Could improved ties between Singapore and Beijing bring an end to city state’s military links with Taiwan?
Starlight training project has long been a thorn in China’s side, but it might soon fade into darkness, experts say
The visit of Singapore’s Prime Minister Lee Hsien Loong to China could result in a decades-long military training programme between the city state and Taiwan – long a thorn in Beijing’s side – being put on hold, according to military observers and people familiar with the matter.
The Starlight project was established in 1975 in a deal between Singapore’s late Prime Minister Lee Kuan Yew and Taiwan’s then Premier Chiang Ching-kuo. Given the city state’s limited land and airspace, the pair reached an agreement to allow its armed forces to train in Taiwan.
However, according to a Beijing-based retired senior colonel, who asked not to be named, the project might now be suspended, as relations between China and Singapore get back on track after a difficult few months.
“The Starlight project is a thorn between Singapore and China that should be removed as soon as possible,” he said.
He said that with Singapore keen to boost its economic ties with China, and Beijing hoping Singapore could help it to improve its ties with the Association of Southeast Asian Nations resolving the Starlight issue would be of benefit to both.
Lee arrived in China on Tuesday for a three-day visit. In a meeting with Chinese President Xi Jinping on Wednesday, he said Singapore opposed Taiwanese independence and supported the one-China policy, Xinhua reported.
A source close to the Chinese military said Beijing had been pressing Singapore to terminate Starlight, but thought a full termination of the programme was unlikely given the city state’s security and political considerations.
“A suspension is likely,” the person said.
Taiwan’s defence ministry spokesman Major General Chen Chung-chi refused to comment on the matter, while the defence ministries in Beijing and Singapore did not respond to calls.
Taiwan’s former deputy defence minister Lin Chong-pin said that if Starlight were suspended, it would be “another advancement by Beijing to limit Taiwan’s international space”.
Lee’s visit to China is a good sign that relations between the two countries are returning to normal after several months of uncertainty.
In November, Beijing demanded the city state respect its one-China policy and end its military ties with Taiwan after nine armoured troop carriers were intercepted in Hong Kong for not having an import licence. The vehicles were en route to Singapore from the Taiwanese port of Kaohsiung after being used in a military exercise under the Starlight project.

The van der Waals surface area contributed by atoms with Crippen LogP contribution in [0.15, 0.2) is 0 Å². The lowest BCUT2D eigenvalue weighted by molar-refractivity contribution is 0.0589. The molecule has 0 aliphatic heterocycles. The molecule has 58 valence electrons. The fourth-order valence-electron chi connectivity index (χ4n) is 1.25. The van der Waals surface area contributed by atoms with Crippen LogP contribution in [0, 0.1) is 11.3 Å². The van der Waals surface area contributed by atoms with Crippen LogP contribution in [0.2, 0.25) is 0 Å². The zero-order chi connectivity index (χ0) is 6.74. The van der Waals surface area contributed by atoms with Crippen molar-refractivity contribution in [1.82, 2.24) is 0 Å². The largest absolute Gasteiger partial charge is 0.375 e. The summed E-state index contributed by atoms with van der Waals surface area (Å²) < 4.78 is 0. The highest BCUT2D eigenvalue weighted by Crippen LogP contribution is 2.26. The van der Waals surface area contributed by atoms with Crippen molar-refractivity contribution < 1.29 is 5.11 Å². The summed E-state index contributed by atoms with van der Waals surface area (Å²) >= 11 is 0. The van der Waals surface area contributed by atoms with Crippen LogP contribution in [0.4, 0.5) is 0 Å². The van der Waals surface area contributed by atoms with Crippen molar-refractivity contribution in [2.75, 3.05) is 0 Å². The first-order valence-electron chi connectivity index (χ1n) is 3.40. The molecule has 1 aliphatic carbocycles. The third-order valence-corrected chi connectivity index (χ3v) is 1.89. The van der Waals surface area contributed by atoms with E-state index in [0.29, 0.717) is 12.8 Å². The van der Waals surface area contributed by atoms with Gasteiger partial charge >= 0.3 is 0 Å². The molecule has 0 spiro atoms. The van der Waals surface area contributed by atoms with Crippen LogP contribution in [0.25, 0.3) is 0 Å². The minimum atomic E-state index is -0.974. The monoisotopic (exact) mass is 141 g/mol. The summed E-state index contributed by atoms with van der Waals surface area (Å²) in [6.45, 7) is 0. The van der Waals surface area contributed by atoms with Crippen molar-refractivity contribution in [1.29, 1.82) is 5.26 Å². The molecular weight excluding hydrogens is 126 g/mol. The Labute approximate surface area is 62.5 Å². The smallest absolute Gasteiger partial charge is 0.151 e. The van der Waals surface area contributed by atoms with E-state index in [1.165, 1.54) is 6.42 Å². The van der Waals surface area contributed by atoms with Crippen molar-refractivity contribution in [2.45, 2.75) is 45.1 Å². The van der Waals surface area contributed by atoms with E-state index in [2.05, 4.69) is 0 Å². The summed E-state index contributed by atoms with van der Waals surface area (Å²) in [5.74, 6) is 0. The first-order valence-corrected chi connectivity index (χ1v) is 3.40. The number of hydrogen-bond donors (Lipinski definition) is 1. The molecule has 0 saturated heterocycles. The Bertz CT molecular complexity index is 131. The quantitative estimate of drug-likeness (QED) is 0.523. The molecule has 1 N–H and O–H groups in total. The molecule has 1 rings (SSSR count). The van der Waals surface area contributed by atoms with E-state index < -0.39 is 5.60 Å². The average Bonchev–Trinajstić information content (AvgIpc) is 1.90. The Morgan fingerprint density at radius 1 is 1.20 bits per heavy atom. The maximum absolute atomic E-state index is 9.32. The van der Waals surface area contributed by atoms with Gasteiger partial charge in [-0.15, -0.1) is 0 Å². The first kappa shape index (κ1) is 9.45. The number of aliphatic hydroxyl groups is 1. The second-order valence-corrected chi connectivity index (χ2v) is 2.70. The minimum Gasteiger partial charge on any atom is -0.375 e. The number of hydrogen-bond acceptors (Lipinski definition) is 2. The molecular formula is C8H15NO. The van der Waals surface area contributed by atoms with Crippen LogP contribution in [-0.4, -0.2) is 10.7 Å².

They were released on January 27, after Hong Kong’s former customs chief Roy Tang Yun-kwong said there was no evidence of the Singapore government being to blame for breach of licensing requirements.
Relations between China and Singapore were also damaged when Beijing criticised the city state for siding with the United States on the subject of disputes in the South China Sea.
Lee Chih-horng, a research fellow at the Longus Institute for Development and Strategy in Singapore, said that aside from Beijing wanting to bring an end to Starlight, the project was not ideal from the city state’s point of view as it was too vulnerable to the vagaries of Taiwanese politics.
“If Taiwanese president Tsai Ing-wen and her Democratic Progressive Party pushed for Taiwanese independence ... Singapore would be forced to terminate the Starlight project immediately,” he said.
“When Lee Kuan Yew was prime minister [of Singapore], he cut his visits to Taiwan when Lee Teng-hui came to power to avoid any misunderstanding with the mainland, because he knew Beijing believed that Lee Teng-hui was planning Taiwan’s independence.”
He added that Singapore also now had more overseas training bases, and as a result, the scale of Starlight programme in Taiwan had been falling steadily in recent years.
The Singapore Armed Forces conduct overseas training in many countries, including Australia, Brunei, Germany, India and the United States. Earlier this year, Singapore and Australia signed a A$2.25 billion, 25-year deal to allow the city state’s troops to use a training field in Queensland, according to a report by Singapore’s The Straits Times.